Durga Puja in Albany, New York. Photo: Partha Banerjee.

Durga Puja in Albany, New York. Photo: Partha Banerjee.

Authentic Diwali & Dusserah Festival Recipe
Durga Puja art 2October and November are two of the most festive months in the Hindu calendar. Dusserah is observed on the tenth day of the autumn lunar calendar when after a four-day celebration (or puja) of Goddess Durga, devotees bid her adieu. Lakshmi, the goddess of wealth and success, appears on the full moon immediately after. In Bengal, where we came from, Lakshmi is also known as one of the two daughters of Durga, the other daughter being Saraswati, the goddess of knowledge and wisdom. Along with two sons Ganesh and Kartik and these two daughters, Durga descends from the Himalayas where her husband Shiva lives, to pay an annual visit to her parents’ home on mortal earth. Religion and scripture have taken various easy-to- understand forms in various parts of India. In Bengal and eastern provinces, Hinduism has taken on a least rigid shape. It has a long history with other religions, and two centuries of British colonization. Then, in a fortnight, on the new moon, Diwali happens, which is also known as the Festival of Lights. All across India, and in households of Indian origin across the globe, regardless of their religion, Indians celebrate this secular festival, which also is known as Kali Puja, or the invocation of Goddess Kali. Fireworks – big and small – light up the sky, all night long. More...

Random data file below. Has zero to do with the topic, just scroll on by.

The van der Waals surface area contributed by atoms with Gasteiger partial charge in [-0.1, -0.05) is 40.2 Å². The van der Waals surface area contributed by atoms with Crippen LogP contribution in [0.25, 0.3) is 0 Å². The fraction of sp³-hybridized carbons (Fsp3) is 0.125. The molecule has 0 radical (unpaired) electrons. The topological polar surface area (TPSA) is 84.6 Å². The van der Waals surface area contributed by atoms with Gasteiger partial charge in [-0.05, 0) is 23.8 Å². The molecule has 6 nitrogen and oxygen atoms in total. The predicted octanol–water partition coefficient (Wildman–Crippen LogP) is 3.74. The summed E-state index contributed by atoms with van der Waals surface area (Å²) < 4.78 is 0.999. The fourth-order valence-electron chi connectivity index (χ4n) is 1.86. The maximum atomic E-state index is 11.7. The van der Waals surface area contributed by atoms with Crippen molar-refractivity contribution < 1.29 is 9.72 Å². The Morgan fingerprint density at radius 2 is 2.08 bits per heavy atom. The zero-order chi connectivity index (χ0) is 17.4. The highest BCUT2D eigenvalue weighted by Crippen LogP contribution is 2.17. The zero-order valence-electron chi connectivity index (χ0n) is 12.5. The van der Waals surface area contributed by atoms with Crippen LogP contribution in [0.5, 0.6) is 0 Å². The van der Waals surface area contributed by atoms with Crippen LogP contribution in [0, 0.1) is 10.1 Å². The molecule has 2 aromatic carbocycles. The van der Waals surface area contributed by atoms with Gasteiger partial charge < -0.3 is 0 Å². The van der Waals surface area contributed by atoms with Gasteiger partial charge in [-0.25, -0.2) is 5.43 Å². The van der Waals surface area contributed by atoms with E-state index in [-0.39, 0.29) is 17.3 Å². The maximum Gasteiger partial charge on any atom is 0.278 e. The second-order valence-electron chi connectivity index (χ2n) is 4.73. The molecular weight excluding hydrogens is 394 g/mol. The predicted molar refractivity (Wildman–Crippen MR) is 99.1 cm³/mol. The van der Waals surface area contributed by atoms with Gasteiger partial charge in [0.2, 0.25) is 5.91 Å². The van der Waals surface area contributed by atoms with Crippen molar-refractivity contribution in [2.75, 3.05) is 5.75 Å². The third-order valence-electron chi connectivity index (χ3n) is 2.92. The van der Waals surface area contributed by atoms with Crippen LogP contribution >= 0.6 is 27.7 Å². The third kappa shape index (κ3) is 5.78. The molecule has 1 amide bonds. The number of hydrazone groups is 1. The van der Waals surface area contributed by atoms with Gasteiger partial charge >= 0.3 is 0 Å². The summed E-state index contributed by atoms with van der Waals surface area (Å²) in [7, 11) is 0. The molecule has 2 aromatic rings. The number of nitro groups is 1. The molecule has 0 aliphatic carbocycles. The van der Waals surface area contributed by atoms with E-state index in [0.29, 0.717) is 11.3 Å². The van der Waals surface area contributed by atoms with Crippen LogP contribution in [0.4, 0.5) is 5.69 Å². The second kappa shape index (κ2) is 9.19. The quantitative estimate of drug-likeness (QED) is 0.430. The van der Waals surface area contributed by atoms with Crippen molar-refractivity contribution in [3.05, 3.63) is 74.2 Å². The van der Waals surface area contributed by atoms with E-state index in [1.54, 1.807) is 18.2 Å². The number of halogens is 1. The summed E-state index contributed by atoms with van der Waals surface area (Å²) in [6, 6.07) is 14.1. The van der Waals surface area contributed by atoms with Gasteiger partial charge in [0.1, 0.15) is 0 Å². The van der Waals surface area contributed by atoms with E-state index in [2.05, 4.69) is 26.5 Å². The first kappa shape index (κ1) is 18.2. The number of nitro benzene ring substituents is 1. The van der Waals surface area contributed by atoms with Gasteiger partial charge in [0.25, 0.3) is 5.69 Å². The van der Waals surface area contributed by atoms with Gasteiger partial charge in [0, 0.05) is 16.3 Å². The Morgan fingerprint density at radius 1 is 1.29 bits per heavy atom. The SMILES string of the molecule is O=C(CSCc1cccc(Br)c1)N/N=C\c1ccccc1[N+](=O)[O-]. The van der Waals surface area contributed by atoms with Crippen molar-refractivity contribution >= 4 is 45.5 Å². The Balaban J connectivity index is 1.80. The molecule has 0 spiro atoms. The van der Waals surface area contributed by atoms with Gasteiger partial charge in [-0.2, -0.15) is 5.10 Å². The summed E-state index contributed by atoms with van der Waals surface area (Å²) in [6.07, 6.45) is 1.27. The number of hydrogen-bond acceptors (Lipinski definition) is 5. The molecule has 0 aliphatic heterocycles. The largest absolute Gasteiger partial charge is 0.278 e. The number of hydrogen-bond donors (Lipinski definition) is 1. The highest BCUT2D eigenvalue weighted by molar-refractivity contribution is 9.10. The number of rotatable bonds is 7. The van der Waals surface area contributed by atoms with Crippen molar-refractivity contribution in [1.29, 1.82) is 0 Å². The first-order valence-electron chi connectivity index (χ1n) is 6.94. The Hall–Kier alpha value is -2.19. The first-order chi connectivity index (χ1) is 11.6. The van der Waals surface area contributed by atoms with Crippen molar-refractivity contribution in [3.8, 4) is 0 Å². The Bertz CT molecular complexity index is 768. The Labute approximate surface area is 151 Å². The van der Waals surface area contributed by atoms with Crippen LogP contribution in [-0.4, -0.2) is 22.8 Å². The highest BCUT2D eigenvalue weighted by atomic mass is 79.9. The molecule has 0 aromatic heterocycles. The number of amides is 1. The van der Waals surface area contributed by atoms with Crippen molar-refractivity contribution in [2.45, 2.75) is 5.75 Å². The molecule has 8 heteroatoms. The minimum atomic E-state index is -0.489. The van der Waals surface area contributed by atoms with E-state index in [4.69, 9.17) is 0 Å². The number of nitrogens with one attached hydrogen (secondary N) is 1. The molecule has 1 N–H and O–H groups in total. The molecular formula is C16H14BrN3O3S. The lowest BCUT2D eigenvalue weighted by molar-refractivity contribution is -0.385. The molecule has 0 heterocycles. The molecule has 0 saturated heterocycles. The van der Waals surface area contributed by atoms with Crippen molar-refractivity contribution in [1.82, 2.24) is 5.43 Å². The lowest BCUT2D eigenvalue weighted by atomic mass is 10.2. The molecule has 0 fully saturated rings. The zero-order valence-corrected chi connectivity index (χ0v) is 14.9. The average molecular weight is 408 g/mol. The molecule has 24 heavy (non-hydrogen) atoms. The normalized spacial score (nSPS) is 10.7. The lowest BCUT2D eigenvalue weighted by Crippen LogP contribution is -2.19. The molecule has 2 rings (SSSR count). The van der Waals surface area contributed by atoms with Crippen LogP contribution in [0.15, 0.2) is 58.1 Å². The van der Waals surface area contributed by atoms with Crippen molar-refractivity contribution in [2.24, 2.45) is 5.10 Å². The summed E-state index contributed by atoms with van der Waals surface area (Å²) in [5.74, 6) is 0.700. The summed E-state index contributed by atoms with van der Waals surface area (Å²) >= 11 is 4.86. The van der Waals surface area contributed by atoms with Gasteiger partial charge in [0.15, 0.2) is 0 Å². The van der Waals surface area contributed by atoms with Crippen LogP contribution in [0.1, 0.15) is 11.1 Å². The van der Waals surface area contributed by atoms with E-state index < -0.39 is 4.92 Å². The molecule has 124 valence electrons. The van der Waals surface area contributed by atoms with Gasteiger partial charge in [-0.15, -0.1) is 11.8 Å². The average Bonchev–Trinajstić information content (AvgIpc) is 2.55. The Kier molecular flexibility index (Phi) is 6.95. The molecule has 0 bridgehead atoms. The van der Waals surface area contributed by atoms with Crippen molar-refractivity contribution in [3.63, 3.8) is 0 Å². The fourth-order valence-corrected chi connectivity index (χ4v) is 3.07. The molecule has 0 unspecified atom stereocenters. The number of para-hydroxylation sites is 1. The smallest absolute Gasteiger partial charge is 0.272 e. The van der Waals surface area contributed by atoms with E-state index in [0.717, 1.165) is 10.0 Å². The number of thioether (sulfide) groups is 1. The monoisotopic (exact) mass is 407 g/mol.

This is a Very Sweet Time :-)
Indian SweetsThis is really the time for sweets. Indian sweets. Bengali sweets. Punjabi sweets. Delhi sweets. Bombay sweets. You name it. The time between Durga Puja in West Bengal and East Bengal (now Bangladesh) -- in early October -- and Diwali in Punjab, Gujarat, Delhi and others parts of India -- in late October -- is the time when people visit their friends and relatives. We touch the elder's feet in reverence. They bless us by putting their palm on our forehead. Men and women of equal age embrace each other in affection and love. More...
Food, Fun, Festivity and Hinduism
The Deities and the Devotees.

The Deities and the Devotees.

Written by Partha Banerjee of One Final Blog _________ October is the season for our Hindu religious and social festivity. Durga Puja and Lakshmi Puja, followed by Diwali, Brother's Day, and many more. Not too many people know here in America. But it is truly a fascinating, colorful time for us. Because all of the religious celebrations and pujas are linked with food and fun. Food fun. And fun food. 🙂 And to me, it’s more about food and fun than religion and rituals. Hindu religious festivals are absolutely, brightly colorful with mouth-watering food. And what’s more, because it’s directly linked with the sacred events, the food is actually even more healthy and pious than the often-extravagant and spicy Indian dishes. And you can’t complain about good, delicious Indian food with carefully preserved health qualities, can you? More...
Goddess Durga and Godly Food
Jodhpur Park Durga Puja

Goddess Durga the Demon Slayer.

Goddess Durga with her ten hands and four children are here. She rides the lion and vanquishes the Asura – the demon. We celebrate her arrival on earth.

 

The four-day celebration has just begun. It’s that time when in India and Bengal and wherever we are, religion melts with social traditions, rituals melt with art, and fun melts with food.

 

Hindu Durga Puja is all about society and religion, fun and frolicking, and art and food.

 

And artistic food. You would miss out a lot if you didn’t know.

 

Let me help you to know.